Satyagraha Fundamentals

I’ve read and written about the part of the iceberg underwater (self-purification) and the part above water (constructive program) from “The Gandhian Iceberg” by Chris Moore-Backman.

Now I am reading about the tip of the iceberg, nonviolent resistance or satyagraha.

Martin Luther King, Jr.’s six-part definition of nonviolent resistance:

  1. is active and courageous, not passive and cowardly;
  2. seeks reconciliation, not victory over;
  3. distinguishes injustice from persons behaving unjustly;
  4. requires the willingness to suffer without retaliating;
  5. rejects physical and spiritual violence (hate, ill-will, humiliation, deceit, etc.); and
  6. is rooted in the conviction that the universe is on the side of justice and truth.

“Arguable, the most definitive feature above is number four, which Gandhi put concisely: ‘The immovable force of satyagraha–suffering without retaliation.’  There are two principal reasons for this core commitment.  First, Gandhi’s strict belief in the unity of means and ends precluded any form of violence, as violence would invariably breed further violence and would in turn disrupt progress in the direction of restored dignity and community.  Second, the satyagrahi’s voluntary nonviolent submission to suffering, if endured for a truthful cause, represented a potent means of conversion of the opponent and for bystanders.  If we’re courageous enough to go there, it’s plain to see that this is a paradigm-busting axiom–‘suffering without retaliation’–when taken to its outermost logical end, fully explains why Gandhi said that with satyagraha ‘the bravery consists in dying, not killing.'”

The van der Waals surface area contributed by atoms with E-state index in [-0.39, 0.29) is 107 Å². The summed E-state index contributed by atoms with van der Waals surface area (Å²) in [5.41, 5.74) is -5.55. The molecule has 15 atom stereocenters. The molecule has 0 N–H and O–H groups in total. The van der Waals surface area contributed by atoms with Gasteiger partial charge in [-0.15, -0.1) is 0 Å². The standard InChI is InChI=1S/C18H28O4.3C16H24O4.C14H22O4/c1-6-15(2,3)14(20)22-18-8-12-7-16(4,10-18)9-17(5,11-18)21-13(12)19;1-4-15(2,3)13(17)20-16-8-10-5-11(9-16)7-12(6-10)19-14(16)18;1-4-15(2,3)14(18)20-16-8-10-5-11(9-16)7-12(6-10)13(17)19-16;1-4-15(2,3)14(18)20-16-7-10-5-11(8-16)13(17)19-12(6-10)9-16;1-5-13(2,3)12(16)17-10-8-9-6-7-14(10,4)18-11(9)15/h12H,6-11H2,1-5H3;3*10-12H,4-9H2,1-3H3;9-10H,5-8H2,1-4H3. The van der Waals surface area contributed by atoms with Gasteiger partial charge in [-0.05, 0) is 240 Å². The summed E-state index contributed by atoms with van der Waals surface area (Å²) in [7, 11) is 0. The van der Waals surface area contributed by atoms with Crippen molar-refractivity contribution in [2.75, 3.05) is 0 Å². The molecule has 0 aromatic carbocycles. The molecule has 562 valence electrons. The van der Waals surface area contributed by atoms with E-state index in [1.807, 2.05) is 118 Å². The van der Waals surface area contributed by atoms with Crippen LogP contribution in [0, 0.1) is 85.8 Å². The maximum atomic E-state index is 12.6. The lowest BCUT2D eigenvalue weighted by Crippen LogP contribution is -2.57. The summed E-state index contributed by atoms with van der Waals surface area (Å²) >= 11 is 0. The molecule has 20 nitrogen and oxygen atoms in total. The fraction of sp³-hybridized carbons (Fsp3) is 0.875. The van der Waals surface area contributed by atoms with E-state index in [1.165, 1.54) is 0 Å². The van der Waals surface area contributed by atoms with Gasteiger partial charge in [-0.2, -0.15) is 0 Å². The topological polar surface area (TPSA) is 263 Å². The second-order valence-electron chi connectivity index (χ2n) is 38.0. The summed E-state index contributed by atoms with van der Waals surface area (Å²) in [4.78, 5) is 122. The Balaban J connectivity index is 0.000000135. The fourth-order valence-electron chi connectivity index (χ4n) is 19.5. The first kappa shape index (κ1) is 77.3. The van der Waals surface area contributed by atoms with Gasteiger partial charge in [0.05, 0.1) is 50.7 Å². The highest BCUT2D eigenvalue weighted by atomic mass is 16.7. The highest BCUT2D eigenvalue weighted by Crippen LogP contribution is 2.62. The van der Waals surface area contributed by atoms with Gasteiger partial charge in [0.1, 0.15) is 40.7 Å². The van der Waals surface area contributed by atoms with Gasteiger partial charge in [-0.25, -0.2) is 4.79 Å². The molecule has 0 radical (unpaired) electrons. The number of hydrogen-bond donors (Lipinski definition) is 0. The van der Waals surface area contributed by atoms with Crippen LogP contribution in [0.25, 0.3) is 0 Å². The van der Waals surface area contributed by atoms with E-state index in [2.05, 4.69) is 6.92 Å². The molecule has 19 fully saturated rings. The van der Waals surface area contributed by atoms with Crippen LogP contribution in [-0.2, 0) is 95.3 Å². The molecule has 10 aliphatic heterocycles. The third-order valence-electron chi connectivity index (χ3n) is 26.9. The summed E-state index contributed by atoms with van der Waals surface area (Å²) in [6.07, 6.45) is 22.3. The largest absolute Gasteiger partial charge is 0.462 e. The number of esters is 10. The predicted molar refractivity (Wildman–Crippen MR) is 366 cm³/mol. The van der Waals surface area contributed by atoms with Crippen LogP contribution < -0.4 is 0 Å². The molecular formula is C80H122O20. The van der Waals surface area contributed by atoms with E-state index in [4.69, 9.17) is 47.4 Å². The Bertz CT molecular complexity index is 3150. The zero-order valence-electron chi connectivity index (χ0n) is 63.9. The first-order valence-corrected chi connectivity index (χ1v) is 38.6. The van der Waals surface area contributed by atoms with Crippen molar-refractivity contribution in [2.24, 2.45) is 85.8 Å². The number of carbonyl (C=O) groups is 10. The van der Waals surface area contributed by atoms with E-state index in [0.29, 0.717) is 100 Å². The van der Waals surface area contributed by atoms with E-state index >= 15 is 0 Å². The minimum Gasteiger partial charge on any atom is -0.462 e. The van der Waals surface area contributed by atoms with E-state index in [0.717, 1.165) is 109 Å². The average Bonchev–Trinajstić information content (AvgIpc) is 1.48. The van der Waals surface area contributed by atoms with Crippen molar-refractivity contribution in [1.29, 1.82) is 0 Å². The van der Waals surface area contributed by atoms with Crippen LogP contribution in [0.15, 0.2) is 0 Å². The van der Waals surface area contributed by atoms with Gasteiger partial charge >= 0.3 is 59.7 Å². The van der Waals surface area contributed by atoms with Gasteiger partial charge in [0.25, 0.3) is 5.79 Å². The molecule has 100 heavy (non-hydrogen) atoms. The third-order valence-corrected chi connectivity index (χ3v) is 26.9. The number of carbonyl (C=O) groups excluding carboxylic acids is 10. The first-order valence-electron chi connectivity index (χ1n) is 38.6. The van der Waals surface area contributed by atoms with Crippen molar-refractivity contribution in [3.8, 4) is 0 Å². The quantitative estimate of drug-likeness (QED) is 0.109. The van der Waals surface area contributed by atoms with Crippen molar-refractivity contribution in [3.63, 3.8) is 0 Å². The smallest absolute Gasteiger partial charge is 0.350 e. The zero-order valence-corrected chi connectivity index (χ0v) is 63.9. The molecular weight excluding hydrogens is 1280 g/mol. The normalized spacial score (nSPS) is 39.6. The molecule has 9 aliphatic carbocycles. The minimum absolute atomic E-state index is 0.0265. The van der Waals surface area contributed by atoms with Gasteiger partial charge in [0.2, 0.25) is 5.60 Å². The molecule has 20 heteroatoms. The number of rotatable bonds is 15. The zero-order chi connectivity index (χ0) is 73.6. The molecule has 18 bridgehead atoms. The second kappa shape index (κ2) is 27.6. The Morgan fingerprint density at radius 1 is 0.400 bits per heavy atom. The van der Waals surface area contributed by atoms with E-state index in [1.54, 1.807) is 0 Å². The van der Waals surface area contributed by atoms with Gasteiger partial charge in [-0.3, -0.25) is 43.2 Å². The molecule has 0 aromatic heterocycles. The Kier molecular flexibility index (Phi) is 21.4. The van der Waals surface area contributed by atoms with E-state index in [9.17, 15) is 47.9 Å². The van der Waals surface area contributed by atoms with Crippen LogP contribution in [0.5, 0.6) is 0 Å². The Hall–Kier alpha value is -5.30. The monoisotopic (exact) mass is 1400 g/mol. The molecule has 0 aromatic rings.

This brings to mind the recent courageous work of those at Standing Rock, and their months of suffering many different, extreme forms of violence against them by law enforcement.

This entry was posted in #NDAPL, civil disobedience, Indigenous, integral nonviolence, satyagraha, Uncategorized. Bookmark the permalink.

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